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The Diversities of Slavery. Question #1 How did the colonial slave experience differ by region?

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Presentation on theme: "The Diversities of Slavery. Question #1 How did the colonial slave experience differ by region?"— Presentation transcript:

1 The Diversities of Slavery

2 Question #1 How did the colonial slave experience differ by region?

3

4 New England and the Mid-Atlantic 3,000 slaves in Rhode Island by 1750 15% of the New York and Philadelphia populations Urban, domestic, shop and dock work; gradual shift to the fields. Worked mixed with white field servants and apprenticeships. Family formation very difficult; fertility very low. Disease rampant. More contact with Africa. Election and Pinkster Days.

5 Upper South Healthier; more fertile. Blacks a minority. No gradations of color or status: one drop of black blood made you black, and all blacks were the same. Good relations with Native Americans. Less contact with Africa; spoke English. Extensive interaction between owner and slave. Less violent. More variety in employment. One-Parent Families and Extended Kin

6 Lower South Heavily African in character; spoke creole; wore beards and jewelry. More “down” time to hunt, fish and tend to plots; but the working time was more demanding. Gradations of color. Tense relations with Native Americans. Little interaction between master and slave. Two-Parent Families. Greater sense of pride in the face of white society.

7 Classroom Exercise If you were a slave, and could choose between the Upper South and Lower South, which would you choose?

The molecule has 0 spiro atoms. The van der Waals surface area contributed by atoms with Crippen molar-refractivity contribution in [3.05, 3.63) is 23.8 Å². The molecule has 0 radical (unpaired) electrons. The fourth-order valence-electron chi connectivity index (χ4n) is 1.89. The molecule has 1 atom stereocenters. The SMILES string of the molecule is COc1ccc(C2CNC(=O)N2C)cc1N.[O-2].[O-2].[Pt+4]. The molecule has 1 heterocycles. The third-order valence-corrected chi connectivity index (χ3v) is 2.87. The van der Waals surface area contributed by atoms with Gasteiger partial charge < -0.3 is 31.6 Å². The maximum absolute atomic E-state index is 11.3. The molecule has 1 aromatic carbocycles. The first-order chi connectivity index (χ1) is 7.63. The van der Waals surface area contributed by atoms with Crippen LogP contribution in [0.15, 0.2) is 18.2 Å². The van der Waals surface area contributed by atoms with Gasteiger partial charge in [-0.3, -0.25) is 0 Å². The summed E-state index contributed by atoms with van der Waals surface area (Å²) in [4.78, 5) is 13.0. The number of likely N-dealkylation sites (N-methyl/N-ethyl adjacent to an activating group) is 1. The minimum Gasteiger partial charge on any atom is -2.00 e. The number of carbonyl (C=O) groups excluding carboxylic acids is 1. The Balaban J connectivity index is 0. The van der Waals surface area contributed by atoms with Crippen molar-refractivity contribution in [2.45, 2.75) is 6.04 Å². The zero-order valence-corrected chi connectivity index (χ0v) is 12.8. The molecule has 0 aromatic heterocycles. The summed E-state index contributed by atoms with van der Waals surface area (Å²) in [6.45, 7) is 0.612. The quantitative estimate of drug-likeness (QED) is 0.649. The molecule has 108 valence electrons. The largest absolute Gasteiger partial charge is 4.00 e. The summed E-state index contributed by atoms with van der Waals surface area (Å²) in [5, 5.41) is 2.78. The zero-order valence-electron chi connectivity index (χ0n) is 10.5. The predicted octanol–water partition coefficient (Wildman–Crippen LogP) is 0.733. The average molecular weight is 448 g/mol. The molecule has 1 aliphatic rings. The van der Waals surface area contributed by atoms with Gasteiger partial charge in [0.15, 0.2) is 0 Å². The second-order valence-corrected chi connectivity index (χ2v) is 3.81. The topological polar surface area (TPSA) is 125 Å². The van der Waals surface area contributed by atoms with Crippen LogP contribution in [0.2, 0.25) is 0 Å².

8 Question #2 Are there other kinds of regional variation we should consider?

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10 Green Water Power

11 Classroom Exercise In comparing the different slave regions, we have noted that some areas recognized differing gradations of color and others did not. How might we explain that difference?

12 Question #3 In comparing the different slave regions, we have noted that some areas recognized differing gradations of color and others did not. How might we explain that difference?

13 The Particular Nature of British Colonization The recreation of England Less experience with multiculturalism A familial endeavor Guilt

14 A Problem to Be Solved Rather Than a People to be Included “Racial slavery became an intrinsic and indispensable part of New World settlement, not an accident or an unfortunate shortcoming on the margins of the American experience. From the very beginnings, America was part black, and indebted to the appalling sacrifices of millions of individual blacks who cleared the forests and tilled the soil. Yet even the ardent opponents of slaveholding could seldom if ever acknowledge this basic fact. To balance the soaring aspirations…slavery became the dark underside of the American dream—the great exception to our pretensions of perfection, the single barrier blocking our way to the millennium, the single manifestation of national sin. The tragic result of this formulation was to identify the so-called Negro…as the GREAT AMERICAN PROBLEM. The road would be clearer, everything would be perfect, if it were not for his or her presence….For some two hundred years, African Americans have struggled against accepting or above all internalizing this prescribed identity, this psychological curse.” ~David Brion Davis

15 Conclusion: Agency v. Victimization


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